Friday, February 09, 2007


It began on a day at dawn. The sun didn't rise. Surprise! It just popped up in the sky suddenly, instantly. A switch was flipped which changed the sky from dark night to bright morning light. The moon could still be seen, a ghostly green, fading quickly from the scene. White puffs of cloud left over from t night soared heavenward like birds in panic flight. One by one they deserted the sun. One by one. Then there were none.

There never was a sky so blue. A sun bonfire bright seared the skin. turned trees to ashes in an instant, insistently. Grass, once lush, luscious green. turned yellow, brown, then deadly gray, blades blown away like scraps of hay, scurried like tumble weed, hurried by. Why? It had no place to go or grow. This was so.

Beds of lakes, of streams and oceans, too, had not a notion what to do, but knew what their waters were going through. Liquid life reached full boil, gave way to rocks and sandy soil. Flying fish, sharks and seals, slippery eel, carp, catfish, cod, all God created, waited. The watery world evaporated.

At least some creatures, man and beast, found temporary shelter here and there, gasping in the sun-dried air, hoping night would return, cool the blazing sun. The day of heat passed, at last. The moon returned, cast its glow. A thousand thousand stars multiplied, tried to find a place in space.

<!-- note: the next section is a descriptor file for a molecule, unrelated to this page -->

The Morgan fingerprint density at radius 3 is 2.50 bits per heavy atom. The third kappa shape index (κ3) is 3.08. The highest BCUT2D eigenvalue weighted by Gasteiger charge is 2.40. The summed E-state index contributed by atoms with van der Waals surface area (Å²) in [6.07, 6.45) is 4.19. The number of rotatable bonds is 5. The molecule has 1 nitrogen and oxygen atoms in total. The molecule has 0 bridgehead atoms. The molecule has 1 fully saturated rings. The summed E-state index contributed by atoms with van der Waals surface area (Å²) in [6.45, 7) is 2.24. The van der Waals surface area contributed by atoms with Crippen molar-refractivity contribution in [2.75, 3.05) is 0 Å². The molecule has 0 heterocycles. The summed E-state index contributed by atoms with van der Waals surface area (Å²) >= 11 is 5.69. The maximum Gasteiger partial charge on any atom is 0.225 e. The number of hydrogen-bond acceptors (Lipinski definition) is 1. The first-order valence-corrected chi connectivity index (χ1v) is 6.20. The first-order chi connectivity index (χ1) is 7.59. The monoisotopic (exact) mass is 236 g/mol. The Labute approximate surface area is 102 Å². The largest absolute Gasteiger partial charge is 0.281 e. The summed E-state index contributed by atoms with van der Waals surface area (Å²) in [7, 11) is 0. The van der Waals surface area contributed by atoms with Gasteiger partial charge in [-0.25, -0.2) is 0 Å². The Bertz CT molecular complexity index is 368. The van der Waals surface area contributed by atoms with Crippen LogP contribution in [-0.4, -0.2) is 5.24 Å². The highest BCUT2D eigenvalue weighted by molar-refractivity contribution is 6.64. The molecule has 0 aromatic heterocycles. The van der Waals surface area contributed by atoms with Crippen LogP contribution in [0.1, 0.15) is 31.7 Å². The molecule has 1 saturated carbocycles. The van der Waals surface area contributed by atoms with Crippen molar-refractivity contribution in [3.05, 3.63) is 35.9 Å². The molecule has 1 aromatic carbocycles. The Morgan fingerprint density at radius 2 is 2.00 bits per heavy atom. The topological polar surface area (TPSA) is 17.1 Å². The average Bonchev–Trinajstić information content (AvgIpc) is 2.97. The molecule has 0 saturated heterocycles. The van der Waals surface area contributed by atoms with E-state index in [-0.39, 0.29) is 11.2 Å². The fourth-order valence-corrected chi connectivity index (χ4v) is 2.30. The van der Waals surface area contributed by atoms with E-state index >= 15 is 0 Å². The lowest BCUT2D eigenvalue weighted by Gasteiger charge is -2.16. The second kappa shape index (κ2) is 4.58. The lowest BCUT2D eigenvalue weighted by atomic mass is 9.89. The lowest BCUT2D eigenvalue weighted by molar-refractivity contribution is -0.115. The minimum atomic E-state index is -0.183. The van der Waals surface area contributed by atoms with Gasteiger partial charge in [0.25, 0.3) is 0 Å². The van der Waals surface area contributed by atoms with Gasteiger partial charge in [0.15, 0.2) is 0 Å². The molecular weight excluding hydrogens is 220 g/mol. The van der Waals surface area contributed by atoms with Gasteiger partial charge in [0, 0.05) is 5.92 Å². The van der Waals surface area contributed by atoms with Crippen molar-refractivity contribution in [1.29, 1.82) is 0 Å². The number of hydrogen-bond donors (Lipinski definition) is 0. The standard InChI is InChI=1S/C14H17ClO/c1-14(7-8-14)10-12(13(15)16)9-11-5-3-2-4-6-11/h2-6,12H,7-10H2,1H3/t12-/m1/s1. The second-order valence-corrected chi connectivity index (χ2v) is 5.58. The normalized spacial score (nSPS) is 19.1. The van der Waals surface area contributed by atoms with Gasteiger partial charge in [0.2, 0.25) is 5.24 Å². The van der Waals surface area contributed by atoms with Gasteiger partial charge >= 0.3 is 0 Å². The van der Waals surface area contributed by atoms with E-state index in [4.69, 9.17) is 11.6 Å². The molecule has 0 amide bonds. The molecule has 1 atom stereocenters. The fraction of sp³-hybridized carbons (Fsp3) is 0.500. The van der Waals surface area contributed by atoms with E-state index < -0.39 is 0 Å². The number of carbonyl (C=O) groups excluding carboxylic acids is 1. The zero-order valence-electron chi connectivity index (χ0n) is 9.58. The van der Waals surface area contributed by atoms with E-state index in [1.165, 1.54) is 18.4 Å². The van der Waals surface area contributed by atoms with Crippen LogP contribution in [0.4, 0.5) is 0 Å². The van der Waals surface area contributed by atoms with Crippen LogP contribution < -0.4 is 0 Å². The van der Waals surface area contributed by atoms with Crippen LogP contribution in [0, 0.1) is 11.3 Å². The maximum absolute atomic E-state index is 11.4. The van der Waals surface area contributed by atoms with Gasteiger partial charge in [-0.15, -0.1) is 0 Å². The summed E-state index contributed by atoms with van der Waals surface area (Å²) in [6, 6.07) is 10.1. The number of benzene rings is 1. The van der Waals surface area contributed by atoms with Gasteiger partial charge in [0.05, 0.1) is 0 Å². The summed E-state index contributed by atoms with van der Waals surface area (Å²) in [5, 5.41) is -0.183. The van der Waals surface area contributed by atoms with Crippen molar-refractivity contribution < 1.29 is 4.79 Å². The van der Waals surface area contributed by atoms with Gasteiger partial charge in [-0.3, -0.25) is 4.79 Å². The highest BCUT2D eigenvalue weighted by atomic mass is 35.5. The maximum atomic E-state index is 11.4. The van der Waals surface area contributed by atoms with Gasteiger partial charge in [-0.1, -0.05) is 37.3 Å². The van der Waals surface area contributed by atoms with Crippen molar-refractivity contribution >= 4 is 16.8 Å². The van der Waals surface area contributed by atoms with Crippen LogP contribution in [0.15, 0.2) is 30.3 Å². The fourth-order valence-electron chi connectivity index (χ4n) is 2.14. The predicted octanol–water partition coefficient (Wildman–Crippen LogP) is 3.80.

Eyes watched in wonder through the night as stars winked, twinkled bright. The moon looked down on the world below. The air was cool in the summer night. No one had an inkling what was to be.

The moon disappeared. Onlookers feared they knew not what. Stars collided, decided to explode, returned to dust as all things must. Twinkling ceased in massive patches like burned out matches. In the time it took the light in the sky to die so, too, did all the guests who lived at God's behest. It happened just as science predicted. Earth's children didn't pay their rent so all were evicted. Who inherited this wasted place in space?

All that's left. Roaches and rats.


Blogger Twilight said...

I've enjoued your poetry a lot, Ed. I found your blog via Ageless Project today.

I especially like Twinkle, twinkl..twink... and will link to it in my own blog next week.

Your work is so readable, understandable, yet elegantly subtle.

Thank you!

Ann (aka Twilight)
Learning Curve on the Ecliptic

6:40 PM  

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